More than a third of the capital improvement projects included for funding when voters approved a one-cent penny sales tax in 2016 are now expected to be scrapped after county officials revealed Wednesday they’re expecting a $20 million shortfall in what they anticipated collecting.
To date, county Capital Projects Coordinator Josh Skinner said $17.52 million has been raised since the tax took effect May 1, 2017.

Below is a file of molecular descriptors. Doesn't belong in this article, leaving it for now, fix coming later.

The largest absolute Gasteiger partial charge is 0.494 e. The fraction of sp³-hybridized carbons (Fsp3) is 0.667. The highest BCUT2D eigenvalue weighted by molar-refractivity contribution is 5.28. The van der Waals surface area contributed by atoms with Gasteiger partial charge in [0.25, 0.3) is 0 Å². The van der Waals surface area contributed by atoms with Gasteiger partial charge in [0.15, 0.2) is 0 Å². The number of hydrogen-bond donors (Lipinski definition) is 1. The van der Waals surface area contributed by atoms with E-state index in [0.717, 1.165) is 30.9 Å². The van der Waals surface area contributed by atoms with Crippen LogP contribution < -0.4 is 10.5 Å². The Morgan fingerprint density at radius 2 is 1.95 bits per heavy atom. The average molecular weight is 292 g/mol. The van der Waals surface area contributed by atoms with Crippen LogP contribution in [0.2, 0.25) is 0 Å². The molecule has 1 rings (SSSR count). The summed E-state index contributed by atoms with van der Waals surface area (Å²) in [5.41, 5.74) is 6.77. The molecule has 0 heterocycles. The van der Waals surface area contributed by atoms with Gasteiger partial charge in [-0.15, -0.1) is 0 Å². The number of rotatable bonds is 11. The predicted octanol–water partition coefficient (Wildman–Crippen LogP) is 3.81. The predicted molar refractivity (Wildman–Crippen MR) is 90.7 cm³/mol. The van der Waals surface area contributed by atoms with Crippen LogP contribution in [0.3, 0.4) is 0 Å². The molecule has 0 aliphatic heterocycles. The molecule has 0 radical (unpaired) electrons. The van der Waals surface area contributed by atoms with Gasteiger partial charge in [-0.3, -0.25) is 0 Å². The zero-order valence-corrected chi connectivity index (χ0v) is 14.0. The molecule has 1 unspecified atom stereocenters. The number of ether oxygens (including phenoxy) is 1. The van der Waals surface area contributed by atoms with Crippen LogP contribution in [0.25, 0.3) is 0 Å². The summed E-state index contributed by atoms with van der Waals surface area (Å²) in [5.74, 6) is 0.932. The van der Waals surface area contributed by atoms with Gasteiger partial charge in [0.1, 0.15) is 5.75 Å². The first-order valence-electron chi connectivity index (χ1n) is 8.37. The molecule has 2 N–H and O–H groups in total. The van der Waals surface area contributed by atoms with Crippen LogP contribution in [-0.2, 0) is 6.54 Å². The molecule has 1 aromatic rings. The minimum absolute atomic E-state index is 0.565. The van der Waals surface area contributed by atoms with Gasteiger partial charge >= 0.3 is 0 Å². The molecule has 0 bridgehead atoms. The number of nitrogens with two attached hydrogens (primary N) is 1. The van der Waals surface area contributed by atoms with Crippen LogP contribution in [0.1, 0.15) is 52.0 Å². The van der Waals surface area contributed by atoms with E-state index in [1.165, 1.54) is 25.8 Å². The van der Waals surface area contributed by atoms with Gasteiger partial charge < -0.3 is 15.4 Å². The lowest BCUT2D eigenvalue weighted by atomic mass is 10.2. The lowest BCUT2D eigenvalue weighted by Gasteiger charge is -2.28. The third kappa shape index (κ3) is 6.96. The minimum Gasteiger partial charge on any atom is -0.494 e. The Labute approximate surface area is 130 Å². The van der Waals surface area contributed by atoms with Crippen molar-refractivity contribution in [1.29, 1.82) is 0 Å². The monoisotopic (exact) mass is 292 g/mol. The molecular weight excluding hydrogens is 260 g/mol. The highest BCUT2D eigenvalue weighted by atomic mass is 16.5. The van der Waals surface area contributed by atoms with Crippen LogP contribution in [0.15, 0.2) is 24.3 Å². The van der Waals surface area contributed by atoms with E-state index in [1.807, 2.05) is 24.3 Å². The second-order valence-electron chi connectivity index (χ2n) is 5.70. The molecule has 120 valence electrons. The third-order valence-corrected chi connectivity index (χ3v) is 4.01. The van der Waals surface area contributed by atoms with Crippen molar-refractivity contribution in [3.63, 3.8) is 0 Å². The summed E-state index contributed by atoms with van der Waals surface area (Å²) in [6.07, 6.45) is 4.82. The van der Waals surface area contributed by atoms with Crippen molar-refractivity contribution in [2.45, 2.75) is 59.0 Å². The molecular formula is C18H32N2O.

“Obviously, when writing the ballot question, the county planned as if it would collect $87,938,105 allowed under state law. However, based on our quarterly averages, we are conservatively projecting to collect $67,902,834,” Skinner said.
With online sales being subject to the local tax, officials said the final tally could grow to be near $70 million.
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august 28, 2019